In the case of heredo-familial diseases it is desirable to identify the abnormal genotype, the homozygously abnormal individual, if possible while still asymptomatic, and the carrier of the abnormal gene or allele, the heterozygote.
So far as Wilson's disease is concerned, it is possible to diagnose individuals as presymptomatic homozygotes by finding Kayser-Fleischer corneal rings on slit-lamp microscopy, or by demonstrating increased liver-copper on needle biopsy.
False-negative results are common, however, and more reliable identification of the presymptomatic homozygote as well as the heterozygote can be achieved by studies of the physiology of copper, using tracer doses of radioactive copper, 67copper, which has a physical half life of about 61 hours. Using this method it can be shown:
1. That there is prolonged retention of copper in the whole body in both homozygotes and heterozygotes, the former showing more prolonged retention than the latter.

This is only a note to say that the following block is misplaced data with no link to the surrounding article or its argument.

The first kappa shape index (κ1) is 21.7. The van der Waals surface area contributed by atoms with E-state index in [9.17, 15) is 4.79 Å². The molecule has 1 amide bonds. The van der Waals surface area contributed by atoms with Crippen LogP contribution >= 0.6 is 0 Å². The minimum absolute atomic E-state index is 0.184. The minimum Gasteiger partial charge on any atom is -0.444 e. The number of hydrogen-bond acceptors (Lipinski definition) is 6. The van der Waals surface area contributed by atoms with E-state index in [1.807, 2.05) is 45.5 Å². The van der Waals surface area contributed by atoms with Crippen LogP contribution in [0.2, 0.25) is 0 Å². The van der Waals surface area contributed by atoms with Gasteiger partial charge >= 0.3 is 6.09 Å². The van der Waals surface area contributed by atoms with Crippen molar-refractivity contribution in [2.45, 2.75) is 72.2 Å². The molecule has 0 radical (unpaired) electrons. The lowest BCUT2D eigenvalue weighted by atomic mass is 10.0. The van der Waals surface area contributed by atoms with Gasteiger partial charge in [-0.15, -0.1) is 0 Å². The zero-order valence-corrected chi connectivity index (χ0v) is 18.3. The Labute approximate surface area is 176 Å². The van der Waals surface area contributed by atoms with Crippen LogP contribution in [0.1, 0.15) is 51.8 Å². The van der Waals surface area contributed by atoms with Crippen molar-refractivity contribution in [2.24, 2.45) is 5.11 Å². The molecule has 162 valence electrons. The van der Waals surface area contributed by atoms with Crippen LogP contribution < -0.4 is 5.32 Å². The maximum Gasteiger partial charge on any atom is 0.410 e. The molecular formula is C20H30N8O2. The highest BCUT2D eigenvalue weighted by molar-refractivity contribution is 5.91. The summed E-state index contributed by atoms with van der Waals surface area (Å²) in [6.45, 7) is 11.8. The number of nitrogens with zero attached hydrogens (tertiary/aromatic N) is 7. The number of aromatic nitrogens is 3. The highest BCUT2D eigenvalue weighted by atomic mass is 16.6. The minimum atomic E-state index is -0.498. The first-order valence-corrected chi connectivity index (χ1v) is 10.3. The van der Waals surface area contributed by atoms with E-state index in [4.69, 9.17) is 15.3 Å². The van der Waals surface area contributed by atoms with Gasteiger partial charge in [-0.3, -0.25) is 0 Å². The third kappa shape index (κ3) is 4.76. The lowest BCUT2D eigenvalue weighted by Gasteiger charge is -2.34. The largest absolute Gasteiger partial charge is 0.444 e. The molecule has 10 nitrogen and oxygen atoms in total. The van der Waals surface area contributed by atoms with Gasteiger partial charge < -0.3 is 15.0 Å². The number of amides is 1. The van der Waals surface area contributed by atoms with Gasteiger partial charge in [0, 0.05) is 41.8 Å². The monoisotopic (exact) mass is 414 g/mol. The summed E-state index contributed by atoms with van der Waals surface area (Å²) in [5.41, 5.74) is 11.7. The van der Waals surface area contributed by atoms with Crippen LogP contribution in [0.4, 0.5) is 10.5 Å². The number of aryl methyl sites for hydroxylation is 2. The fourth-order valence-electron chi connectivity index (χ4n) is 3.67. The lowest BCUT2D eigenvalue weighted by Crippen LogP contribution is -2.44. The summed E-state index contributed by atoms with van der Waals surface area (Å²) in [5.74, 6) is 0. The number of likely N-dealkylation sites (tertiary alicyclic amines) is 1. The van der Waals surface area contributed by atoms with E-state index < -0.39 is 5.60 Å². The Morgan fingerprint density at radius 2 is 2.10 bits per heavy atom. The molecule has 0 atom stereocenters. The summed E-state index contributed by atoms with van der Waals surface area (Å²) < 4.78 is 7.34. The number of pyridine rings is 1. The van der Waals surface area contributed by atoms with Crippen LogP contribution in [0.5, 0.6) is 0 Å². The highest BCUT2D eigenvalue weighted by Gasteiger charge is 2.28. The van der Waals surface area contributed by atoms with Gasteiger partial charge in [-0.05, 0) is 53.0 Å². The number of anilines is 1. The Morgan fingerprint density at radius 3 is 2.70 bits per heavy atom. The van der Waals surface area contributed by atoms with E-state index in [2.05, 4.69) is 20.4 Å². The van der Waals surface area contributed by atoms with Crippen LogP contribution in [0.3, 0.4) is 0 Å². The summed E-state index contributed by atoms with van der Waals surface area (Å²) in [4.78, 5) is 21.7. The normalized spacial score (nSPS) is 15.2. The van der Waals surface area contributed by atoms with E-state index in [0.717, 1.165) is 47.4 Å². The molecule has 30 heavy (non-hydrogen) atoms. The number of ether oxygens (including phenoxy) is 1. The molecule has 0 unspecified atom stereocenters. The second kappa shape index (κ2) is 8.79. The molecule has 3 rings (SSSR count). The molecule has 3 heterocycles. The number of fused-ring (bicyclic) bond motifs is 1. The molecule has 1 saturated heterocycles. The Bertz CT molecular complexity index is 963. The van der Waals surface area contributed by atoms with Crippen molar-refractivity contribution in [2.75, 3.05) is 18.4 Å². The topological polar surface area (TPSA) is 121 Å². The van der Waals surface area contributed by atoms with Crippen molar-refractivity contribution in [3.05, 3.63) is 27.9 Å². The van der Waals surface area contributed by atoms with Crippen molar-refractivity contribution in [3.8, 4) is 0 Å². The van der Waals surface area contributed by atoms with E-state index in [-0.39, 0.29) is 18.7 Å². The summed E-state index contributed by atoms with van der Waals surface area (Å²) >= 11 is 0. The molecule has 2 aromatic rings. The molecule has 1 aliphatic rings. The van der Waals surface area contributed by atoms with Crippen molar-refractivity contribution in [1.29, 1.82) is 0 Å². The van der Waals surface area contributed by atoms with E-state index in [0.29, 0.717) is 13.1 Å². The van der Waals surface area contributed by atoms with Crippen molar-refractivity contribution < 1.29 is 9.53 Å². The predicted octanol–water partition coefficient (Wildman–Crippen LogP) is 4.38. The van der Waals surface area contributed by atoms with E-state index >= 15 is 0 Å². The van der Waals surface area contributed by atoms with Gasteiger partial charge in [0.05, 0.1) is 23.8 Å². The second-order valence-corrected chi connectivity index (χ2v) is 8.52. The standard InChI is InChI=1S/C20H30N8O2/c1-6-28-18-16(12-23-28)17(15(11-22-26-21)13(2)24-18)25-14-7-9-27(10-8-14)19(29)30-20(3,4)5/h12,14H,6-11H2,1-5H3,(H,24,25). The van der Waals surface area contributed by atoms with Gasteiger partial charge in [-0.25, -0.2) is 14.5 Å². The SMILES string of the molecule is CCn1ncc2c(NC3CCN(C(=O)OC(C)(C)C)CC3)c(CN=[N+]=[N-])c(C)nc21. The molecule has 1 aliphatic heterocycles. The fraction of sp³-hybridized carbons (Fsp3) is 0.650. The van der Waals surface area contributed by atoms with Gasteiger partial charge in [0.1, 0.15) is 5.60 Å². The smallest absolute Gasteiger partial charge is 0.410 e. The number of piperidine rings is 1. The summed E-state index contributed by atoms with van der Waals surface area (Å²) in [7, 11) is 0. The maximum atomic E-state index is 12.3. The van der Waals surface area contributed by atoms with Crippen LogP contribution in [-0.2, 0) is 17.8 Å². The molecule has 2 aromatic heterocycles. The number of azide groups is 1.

2. In both there is retention of copper in the liver, again more marked in the homozygote than in the heterozygote.
3. There is decreased intestinal excretion of copper in both cases as manifested by decreased biliary radiocopper and decreased stool radiocopper, and again this is most marked in the homozygote.
4. Urinary excretion of radiocopper is usually increased significantly in the homozygote, but is usually normal or only very slightly increased in the heterozygote.
5. The additional finding of impaired ceruloplasmin biosynthesis is sufficient usually to distinguish with certainty between the presymptomatic homozygote and the heterozygote.